On Jan 27, 2009, at 8:57 AM, John F. Sowa wrote: Pat, I agree with the technical points you've made, but the following claim is still controversial: PH> But set theory is not particularly discrete. Sets are the basis for all mathematics, including continuous mathematics.
I really don't think this is controversial any longer. Maybe it was in 1920, but not now. For example, what happens to the midpoint when you break a line segment in two equal parts?
As you probably know, Ive been thinking and writing about this particular issue for years. First, its important to note that while it is an (ancient) puzzle, its not a welldefined mathematical question, as "break" isn't a welldefined mathematical operation. The standard mathematical answer gets you into distinguishing open and closed intervals, and conventional real analysis. There isn't anything particularly nonsetish about conventional real analysis, of course.
1. In classical Euclidean geometry, the two halves are isomorphic.
the modern notion of isomorphism wasn't even formulated until many centuries after Euclid. 2. But if the line is considered isomorphic to a set of points that are in a onetoone correspondence with the real numbers, the former midpoint must belong to one side or the other.
Assumption #2 implies that the two "halves" cannot be isomorphic because the one that contains the former midpoint will be closed at that end. But the one from which the former midpoint was removed will be open at that end.
It depends on exactly how you define 'isomorphic'. The two intervals have the same Lebesgue measure, for example. One would not expect that onetoone mappings between points would yield very insightful results on the classical continuum, since real intervals can be put into 1:1 correspondence with subsets of themselves. This puzzle has troubled many brilliant mathematicians, including Kurt Gödel.
Tarski's solution to that puzzle (and related issues) was to use a version of mereology combined with an ontology whose basic constructs were not points, but 3dimensional spheres of arbitrary finite size.
A similar technique was used (and I believe invented) by Whitehead. Its now a standard piece of textbook mathematics, called variously the method of ultrafilters or ideals. I used it recently to show that most context logics can be reduced to quantification over pointlike 'contexts' which are transparent to negation. Tony Cohn used Tarski's method directly in his spatial ontologies. But this is all rooted (or certainly can be rooted) in set theory. Mereology is only an 'alternative' to set theory if one is a committed philosophical mereologist, and they have been a nearextinct species since the 1930s. All the axiomatizations of mereology have models described in set theory. Tarski then showed that it was possible to define a Euclidean point as the limit of an infinite sequence of decreasing concentric spheres. This solution implies that points are not truly "parts" of a line (or any other geometric structure). Instead, they are limits and each half of the line segment can have its own limit point.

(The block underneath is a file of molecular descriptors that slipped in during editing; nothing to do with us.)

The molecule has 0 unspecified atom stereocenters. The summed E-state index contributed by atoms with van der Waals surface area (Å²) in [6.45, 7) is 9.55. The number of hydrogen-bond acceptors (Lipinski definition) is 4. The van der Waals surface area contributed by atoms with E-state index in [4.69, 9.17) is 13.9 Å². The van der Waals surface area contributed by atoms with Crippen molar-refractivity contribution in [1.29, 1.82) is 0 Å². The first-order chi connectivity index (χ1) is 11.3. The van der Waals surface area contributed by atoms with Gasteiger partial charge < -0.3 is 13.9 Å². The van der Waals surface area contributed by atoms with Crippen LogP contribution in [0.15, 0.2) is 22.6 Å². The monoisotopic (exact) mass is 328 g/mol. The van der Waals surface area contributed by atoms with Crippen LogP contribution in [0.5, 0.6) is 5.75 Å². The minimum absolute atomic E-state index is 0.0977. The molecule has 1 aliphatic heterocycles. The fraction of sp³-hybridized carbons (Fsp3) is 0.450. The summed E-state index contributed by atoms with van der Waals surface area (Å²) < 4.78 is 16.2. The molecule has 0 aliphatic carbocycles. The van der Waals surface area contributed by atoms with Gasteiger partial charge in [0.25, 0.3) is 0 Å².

Tarski's construction doesn't get rid of the puzzle, it only reproduces the conventional continuum, so one still gets open and closed intervals. Of course, one can take the view that each halfinterval also contains its own limits, ie is a closed interval, but then the midpoint gets 'counted' 'twice' (neither of these terms really makes sense) when the two 'halves' are 'rejoined'. Computer graphic systems often use this as an abstraction, where a 'shape' is defined to be the closure of the interior of a set of points. This makes all shapes contain their limit points, but also gets rid of stray isolated points (and in 3d, lines and planes) which are liable to appear when shapes are 'subtracted' from one another. This (now classical) technique seems to solve the old puzzle quite well. IN the time catalog the title 'glass continuum' is given to the class of theories which allow an interval to be divided into two exactly similar pieces; the simplest model of these theories uses this closureofinterior construction.
NOne of this stuff, while fascinating, has anything to do with claims for or against set theory. These constructions, like all mathematical constructions described since around 1914, are understood as reducible to constructions involving sets.
)(For that matter, even lines and planes are limits of constructions made of spheres.)
For the fourth volume on geometry of the _Principia Mathematica_. Whitehead independently developed a version of mereology in which the basic construct was a 4D blob and points were decreasing sequences of nested blobs. He never completed that volume, but he published some of the material in other writings.
It's significant that Gödel couldn't find a solution that used only set theory and that Tarski and Whitehead adopted mereology rather than set theory to address such issues.
No, they both used set theory. Principia was the magnum opus of early set theory. Neither Tarski nor Whitehead adopted mereology rather than set theory. And by the way, the WhiteheadTarski approach can be adapted to relate a time ontology based on intervals to one that is based on instants. In effect, an instant is the limit of a decreasing nest of intervals.
I know. I have written several papers on the topic, and its reviewed in one chapter of the time catalog. But it should be noted that classical mathematics also defines the continuum as a limit construction. This has been the standard way to describe continuous structures in (what we would now call) settheoretic language since the late 19th century.
Pat
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